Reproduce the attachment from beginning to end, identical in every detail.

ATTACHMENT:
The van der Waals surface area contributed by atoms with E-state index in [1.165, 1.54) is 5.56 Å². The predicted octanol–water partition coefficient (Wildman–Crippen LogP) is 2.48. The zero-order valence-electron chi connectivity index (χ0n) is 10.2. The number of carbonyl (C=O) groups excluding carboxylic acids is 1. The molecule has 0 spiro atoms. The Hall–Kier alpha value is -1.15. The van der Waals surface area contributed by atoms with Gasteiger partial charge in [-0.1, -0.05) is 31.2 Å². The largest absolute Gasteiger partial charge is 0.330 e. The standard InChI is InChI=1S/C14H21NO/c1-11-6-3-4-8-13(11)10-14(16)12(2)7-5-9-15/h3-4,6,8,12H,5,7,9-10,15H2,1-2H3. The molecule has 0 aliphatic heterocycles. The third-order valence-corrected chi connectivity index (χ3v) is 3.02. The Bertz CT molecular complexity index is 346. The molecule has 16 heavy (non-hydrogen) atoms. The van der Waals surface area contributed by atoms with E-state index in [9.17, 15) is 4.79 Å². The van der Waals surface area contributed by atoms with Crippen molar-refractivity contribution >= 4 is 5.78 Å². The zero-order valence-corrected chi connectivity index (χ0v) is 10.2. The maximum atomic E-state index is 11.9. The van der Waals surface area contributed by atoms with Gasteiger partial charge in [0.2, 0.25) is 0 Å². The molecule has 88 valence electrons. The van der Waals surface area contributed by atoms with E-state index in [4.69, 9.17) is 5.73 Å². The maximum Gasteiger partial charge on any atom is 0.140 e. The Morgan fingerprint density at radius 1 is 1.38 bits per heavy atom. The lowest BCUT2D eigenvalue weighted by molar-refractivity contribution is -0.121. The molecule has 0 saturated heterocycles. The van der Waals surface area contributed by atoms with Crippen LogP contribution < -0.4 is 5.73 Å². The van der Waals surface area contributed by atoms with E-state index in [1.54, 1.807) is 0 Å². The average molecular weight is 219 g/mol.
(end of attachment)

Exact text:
The van der Waals surface area contributed by atoms with E-state index in [1.165, 1.54) is 5.56 Å². The predicted octanol–water partition coefficient (Wildman–Crippen LogP) is 2.48. The zero-order valence-electron chi connectivity index (χ0n) is 10.2. The number of carbonyl (C=O) groups excluding carboxylic acids is 1. The molecule has 0 spiro atoms. The Hall–Kier alpha value is -1.15. The van der Waals surface area contributed by atoms with Gasteiger partial charge in [-0.1, -0.05) is 31.2 Å². The largest absolute Gasteiger partial charge is 0.330 e. The standard InChI is InChI=1S/C14H21NO/c1-11-6-3-4-8-13(11)10-14(16)12(2)7-5-9-15/h3-4,6,8,12H,5,7,9-10,15H2,1-2H3. The molecule has 0 aliphatic heterocycles. The third-order valence-corrected chi connectivity index (χ3v) is 3.02. The Bertz CT molecular complexity index is 346. The molecule has 16 heavy (non-hydrogen) atoms. The van der Waals surface area contributed by atoms with E-state index in [9.17, 15) is 4.79 Å². The van der Waals surface area contributed by atoms with Crippen molar-refractivity contribution >= 4 is 5.78 Å². The zero-order valence-corrected chi connectivity index (χ0v) is 10.2. The maximum atomic E-state index is 11.9. The van der Waals surface area contributed by atoms with Gasteiger partial charge in [0.2, 0.25) is 0 Å². The molecule has 88 valence electrons. The van der Waals surface area contributed by atoms with E-state index in [4.69, 9.17) is 5.73 Å². The maximum Gasteiger partial charge on any atom is 0.140 e. The Morgan fingerprint density at radius 1 is 1.38 bits per heavy atom. The lowest BCUT2D eigenvalue weighted by molar-refractivity contribution is -0.121. The molecule has 0 saturated heterocycles. The van der Waals surface area contributed by atoms with Crippen LogP contribution < -0.4 is 5.73 Å². The van der Waals surface area contributed by atoms with E-state index in [1.54, 1.807) is 0 Å². The average molecular weight is 219 g/mol.